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Monday, March 30, 2009

Critical Success Factor (CSF)

Critical Success Factor (CSF) are defined based on individual organization’s goal, objective and mission, a good CSF are the ones which can be measured, and when I mean measured I don’t mean by a score, there needs to be a baseline defined for each CSF to be measured against.

One of the CSF for a project I worked for in past was 'ease of use', immediately when I looked at the CSF I told them, that’s an interesting CSF and I posed them a question, how are you planning to measure that?, and guess what I did not get any tangible answer, the reason was that everyone agreed that we want to deliver a software which is easy to use but did not know how to measure it? that does not mean it is not a good CSF. The moral of this story is that if you cannot measure something how you will decide if it was successful or not, sometime we do not have to categorize a CSF as success or failure it could be how effective it was and that’s good enough (at least for me).

One another CSF I came across was 'increase in sales by 20%', which was later changed to 'increase sales by 20% from last year', now this can be measured, do you agree?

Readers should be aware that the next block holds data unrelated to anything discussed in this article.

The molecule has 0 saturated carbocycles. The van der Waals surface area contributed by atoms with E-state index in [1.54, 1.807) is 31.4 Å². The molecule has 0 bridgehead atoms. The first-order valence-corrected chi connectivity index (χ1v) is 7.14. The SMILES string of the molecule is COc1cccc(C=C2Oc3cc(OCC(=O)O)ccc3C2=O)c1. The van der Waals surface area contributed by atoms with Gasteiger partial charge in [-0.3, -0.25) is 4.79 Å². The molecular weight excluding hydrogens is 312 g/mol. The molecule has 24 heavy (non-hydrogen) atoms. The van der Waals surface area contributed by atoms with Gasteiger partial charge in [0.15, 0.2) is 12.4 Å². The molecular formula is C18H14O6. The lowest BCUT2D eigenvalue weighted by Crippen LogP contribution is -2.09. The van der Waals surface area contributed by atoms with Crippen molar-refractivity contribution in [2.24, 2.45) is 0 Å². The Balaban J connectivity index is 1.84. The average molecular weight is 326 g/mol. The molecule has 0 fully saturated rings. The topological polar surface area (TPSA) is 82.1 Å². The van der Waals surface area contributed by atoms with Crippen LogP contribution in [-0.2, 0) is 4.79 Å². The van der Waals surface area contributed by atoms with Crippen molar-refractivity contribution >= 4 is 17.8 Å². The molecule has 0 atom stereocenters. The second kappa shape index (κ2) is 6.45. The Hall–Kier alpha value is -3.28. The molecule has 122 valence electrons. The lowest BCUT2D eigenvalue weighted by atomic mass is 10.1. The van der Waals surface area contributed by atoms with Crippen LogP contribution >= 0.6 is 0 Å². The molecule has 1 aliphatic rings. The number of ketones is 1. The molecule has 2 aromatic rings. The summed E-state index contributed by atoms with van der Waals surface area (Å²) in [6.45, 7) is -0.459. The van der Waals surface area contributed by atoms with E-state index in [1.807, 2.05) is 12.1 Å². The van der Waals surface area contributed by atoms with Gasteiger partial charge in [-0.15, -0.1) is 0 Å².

Identifying CSF (oops measurable CSF) at the begining of the project is very critical for project's success and for stakeholders confidence in the project.

Some of the typical CSF is as follows

  • Solution will be delivered by so and so date.
  • Solution needs be able to install via an installer.
  • Software needs to be up and running with no (or absolute minimum) configuration.
  • Sales order should be placed within X minutes.
  • Quotation needs to be generated within X minutes.
  • Implementing this solution needs to save X dollars in operational cost.

Sometime there could be different CSF for different team, but an experienced BA will ensure that every teams individual CSF can be used to measure organizational CSF.

It is very important to constantly keep an eye on CSF, the progress needs to be recorded correctly and more important timely, very recently I saw people in my organization using burn down graphs and backlogs, the tool was very simple to maintain and enabled the whole team to act in time and monitor progress, that’s what I like to see.

Bye for now…

1 comment:

Ruskin Dantra said...

great article...would like to see you expand on it sometime. Also have a look at: